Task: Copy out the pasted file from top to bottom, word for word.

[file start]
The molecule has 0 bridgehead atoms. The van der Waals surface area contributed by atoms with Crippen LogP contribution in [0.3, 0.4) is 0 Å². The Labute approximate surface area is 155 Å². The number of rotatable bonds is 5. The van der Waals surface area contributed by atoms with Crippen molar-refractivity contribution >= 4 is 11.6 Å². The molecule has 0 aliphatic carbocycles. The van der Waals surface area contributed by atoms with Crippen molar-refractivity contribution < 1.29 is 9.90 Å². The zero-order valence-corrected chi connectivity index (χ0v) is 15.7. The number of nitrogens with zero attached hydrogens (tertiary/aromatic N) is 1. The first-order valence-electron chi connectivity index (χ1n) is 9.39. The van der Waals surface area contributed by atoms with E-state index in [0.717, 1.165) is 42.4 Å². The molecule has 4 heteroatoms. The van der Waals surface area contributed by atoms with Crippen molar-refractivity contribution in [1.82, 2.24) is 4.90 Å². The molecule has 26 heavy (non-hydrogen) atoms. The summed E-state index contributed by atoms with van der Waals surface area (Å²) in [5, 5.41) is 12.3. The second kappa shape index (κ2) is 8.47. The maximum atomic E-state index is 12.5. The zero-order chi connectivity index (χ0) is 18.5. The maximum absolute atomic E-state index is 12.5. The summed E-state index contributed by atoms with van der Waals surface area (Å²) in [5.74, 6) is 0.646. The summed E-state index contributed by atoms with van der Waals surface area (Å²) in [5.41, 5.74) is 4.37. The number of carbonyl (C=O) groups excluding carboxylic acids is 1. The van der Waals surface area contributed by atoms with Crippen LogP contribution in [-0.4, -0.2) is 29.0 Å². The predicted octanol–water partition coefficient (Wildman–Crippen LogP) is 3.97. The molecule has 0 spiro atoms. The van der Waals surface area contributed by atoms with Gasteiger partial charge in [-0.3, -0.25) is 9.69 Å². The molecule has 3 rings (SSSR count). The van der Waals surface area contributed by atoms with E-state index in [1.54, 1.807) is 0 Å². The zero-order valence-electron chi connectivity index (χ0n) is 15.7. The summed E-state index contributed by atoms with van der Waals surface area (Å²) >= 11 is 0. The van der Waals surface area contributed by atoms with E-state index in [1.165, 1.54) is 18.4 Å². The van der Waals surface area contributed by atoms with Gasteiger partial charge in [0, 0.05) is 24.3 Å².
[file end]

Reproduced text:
The molecule has 0 bridgehead atoms. The van der Waals surface area contributed by atoms with Crippen LogP contribution in [0.3, 0.4) is 0 Å². The Labute approximate surface area is 155 Å². The number of rotatable bonds is 5. The van der Waals surface area contributed by atoms with Crippen molar-refractivity contribution >= 4 is 11.6 Å². The molecule has 0 aliphatic carbocycles. The van der Waals surface area contributed by atoms with Crippen molar-refractivity contribution < 1.29 is 9.90 Å². The zero-order valence-corrected chi connectivity index (χ0v) is 15.7. The number of nitrogens with zero attached hydrogens (tertiary/aromatic N) is 1. The first-order valence-electron chi connectivity index (χ1n) is 9.39. The van der Waals surface area contributed by atoms with E-state index in [0.717, 1.165) is 42.4 Å². The molecule has 4 heteroatoms. The van der Waals surface area contributed by atoms with Crippen molar-refractivity contribution in [1.82, 2.24) is 4.90 Å². The molecule has 26 heavy (non-hydrogen) atoms. The summed E-state index contributed by atoms with van der Waals surface area (Å²) in [5, 5.41) is 12.3. The second kappa shape index (κ2) is 8.47. The maximum atomic E-state index is 12.5. The zero-order chi connectivity index (χ0) is 18.5. The maximum absolute atomic E-state index is 12.5. The summed E-state index contributed by atoms with van der Waals surface area (Å²) in [5.74, 6) is 0.646. The summed E-state index contributed by atoms with van der Waals surface area (Å²) in [5.41, 5.74) is 4.37. The number of carbonyl (C=O) groups excluding carboxylic acids is 1. The van der Waals surface area contributed by atoms with Crippen LogP contribution in [-0.4, -0.2) is 29.0 Å². The predicted octanol–water partition coefficient (Wildman–Crippen LogP) is 3.97. The molecule has 0 spiro atoms. The van der Waals surface area contributed by atoms with Gasteiger partial charge in [-0.3, -0.25) is 9.69 Å². The molecule has 3 rings (SSSR count). The van der Waals surface area contributed by atoms with E-state index in [1.54, 1.807) is 0 Å². The zero-order valence-electron chi connectivity index (χ0n) is 15.7. The summed E-state index contributed by atoms with van der Waals surface area (Å²) >= 11 is 0. The van der Waals surface area contributed by atoms with E-state index in [1.165, 1.54) is 18.4 Å². The van der Waals surface area contributed by atoms with Gasteiger partial charge in [0, 0.05) is 24.3 Å².